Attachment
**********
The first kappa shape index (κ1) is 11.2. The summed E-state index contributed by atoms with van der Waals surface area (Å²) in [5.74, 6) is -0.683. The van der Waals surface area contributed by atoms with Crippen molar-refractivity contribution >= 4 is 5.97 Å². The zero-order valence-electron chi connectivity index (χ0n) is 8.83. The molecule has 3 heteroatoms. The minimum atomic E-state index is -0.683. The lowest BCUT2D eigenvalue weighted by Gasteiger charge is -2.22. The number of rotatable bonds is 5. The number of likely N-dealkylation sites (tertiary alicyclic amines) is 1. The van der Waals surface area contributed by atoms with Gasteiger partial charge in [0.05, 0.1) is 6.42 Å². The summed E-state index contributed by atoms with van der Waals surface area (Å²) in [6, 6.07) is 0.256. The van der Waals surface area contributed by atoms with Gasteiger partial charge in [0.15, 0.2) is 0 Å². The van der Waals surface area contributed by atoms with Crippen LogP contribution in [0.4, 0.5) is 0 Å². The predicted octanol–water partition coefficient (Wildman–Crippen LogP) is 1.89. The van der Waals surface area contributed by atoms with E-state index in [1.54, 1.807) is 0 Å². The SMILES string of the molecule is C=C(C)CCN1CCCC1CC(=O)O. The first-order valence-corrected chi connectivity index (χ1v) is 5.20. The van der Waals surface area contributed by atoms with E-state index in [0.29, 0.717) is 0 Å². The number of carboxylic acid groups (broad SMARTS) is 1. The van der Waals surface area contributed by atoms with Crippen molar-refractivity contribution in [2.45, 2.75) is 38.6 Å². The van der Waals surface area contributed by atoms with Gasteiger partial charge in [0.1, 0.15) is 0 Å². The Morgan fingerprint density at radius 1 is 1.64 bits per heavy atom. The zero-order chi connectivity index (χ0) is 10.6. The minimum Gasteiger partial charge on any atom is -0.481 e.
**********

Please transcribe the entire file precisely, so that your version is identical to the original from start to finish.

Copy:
The first kappa shape index (κ1) is 11.2. The summed E-state index contributed by atoms with van der Waals surface area (Å²) in [5.74, 6) is -0.683. The van der Waals surface area contributed by atoms with Crippen molar-refractivity contribution >= 4 is 5.97 Å². The zero-order valence-electron chi connectivity index (χ0n) is 8.83. The molecule has 3 heteroatoms. The minimum atomic E-state index is -0.683. The lowest BCUT2D eigenvalue weighted by Gasteiger charge is -2.22. The number of rotatable bonds is 5. The number of likely N-dealkylation sites (tertiary alicyclic amines) is 1. The van der Waals surface area contributed by atoms with Gasteiger partial charge in [0.05, 0.1) is 6.42 Å². The summed E-state index contributed by atoms with van der Waals surface area (Å²) in [6, 6.07) is 0.256. The van der Waals surface area contributed by atoms with Gasteiger partial charge in [0.15, 0.2) is 0 Å². The van der Waals surface area contributed by atoms with Crippen LogP contribution in [0.4, 0.5) is 0 Å². The predicted octanol–water partition coefficient (Wildman–Crippen LogP) is 1.89. The van der Waals surface area contributed by atoms with E-state index in [1.54, 1.807) is 0 Å². The SMILES string of the molecule is C=C(C)CCN1CCCC1CC(=O)O. The first-order valence-corrected chi connectivity index (χ1v) is 5.20. The van der Waals surface area contributed by atoms with E-state index in [0.29, 0.717) is 0 Å². The number of carboxylic acid groups (broad SMARTS) is 1. The van der Waals surface area contributed by atoms with Crippen molar-refractivity contribution in [2.45, 2.75) is 38.6 Å². The van der Waals surface area contributed by atoms with Gasteiger partial charge in [0.1, 0.15) is 0 Å². The Morgan fingerprint density at radius 1 is 1.64 bits per heavy atom. The zero-order chi connectivity index (χ0) is 10.6. The minimum Gasteiger partial charge on any atom is -0.481 e.